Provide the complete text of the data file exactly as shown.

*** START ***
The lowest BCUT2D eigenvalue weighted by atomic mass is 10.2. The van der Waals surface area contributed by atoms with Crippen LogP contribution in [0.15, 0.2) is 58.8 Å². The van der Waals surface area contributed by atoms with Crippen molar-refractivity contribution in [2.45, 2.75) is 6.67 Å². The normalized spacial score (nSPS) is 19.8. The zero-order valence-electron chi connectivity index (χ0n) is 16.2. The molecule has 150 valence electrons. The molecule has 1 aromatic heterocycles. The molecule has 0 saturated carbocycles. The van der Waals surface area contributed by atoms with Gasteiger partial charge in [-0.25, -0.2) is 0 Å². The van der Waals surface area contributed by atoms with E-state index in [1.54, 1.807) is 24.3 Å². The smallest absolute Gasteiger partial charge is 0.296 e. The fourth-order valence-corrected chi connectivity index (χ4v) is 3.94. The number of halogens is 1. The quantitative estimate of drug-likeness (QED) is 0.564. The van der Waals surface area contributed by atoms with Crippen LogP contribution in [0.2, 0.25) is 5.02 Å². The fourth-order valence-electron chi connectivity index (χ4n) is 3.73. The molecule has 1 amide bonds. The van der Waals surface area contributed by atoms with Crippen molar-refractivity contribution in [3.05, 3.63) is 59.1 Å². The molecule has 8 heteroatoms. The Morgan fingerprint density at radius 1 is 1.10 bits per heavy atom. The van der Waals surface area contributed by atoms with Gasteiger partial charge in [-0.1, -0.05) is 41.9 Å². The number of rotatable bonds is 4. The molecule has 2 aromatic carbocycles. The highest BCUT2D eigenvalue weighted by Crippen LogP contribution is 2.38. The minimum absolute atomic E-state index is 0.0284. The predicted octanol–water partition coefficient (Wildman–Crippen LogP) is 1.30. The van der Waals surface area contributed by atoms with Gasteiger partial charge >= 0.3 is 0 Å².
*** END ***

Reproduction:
The lowest BCUT2D eigenvalue weighted by atomic mass is 10.2. The van der Waals surface area contributed by atoms with Crippen LogP contribution in [0.15, 0.2) is 58.8 Å². The van der Waals surface area contributed by atoms with Crippen molar-refractivity contribution in [2.45, 2.75) is 6.67 Å². The normalized spacial score (nSPS) is 19.8. The zero-order valence-electron chi connectivity index (χ0n) is 16.2. The molecule has 150 valence electrons. The molecule has 1 aromatic heterocycles. The molecule has 0 saturated carbocycles. The van der Waals surface area contributed by atoms with Gasteiger partial charge in [-0.25, -0.2) is 0 Å². The van der Waals surface area contributed by atoms with E-state index in [1.54, 1.807) is 24.3 Å². The smallest absolute Gasteiger partial charge is 0.296 e. The fourth-order valence-corrected chi connectivity index (χ4v) is 3.94. The number of halogens is 1. The quantitative estimate of drug-likeness (QED) is 0.564. The van der Waals surface area contributed by atoms with Crippen LogP contribution in [0.2, 0.25) is 5.02 Å². The fourth-order valence-electron chi connectivity index (χ4n) is 3.73. The molecule has 1 amide bonds. The van der Waals surface area contributed by atoms with Crippen molar-refractivity contribution in [3.05, 3.63) is 59.1 Å². The molecule has 8 heteroatoms. The Morgan fingerprint density at radius 1 is 1.10 bits per heavy atom. The van der Waals surface area contributed by atoms with Gasteiger partial charge in [-0.1, -0.05) is 41.9 Å². The number of rotatable bonds is 4. The molecule has 2 aromatic carbocycles. The highest BCUT2D eigenvalue weighted by Crippen LogP contribution is 2.38. The minimum absolute atomic E-state index is 0.0284. The predicted octanol–water partition coefficient (Wildman–Crippen LogP) is 1.30. The van der Waals surface area contributed by atoms with Gasteiger partial charge >= 0.3 is 0 Å².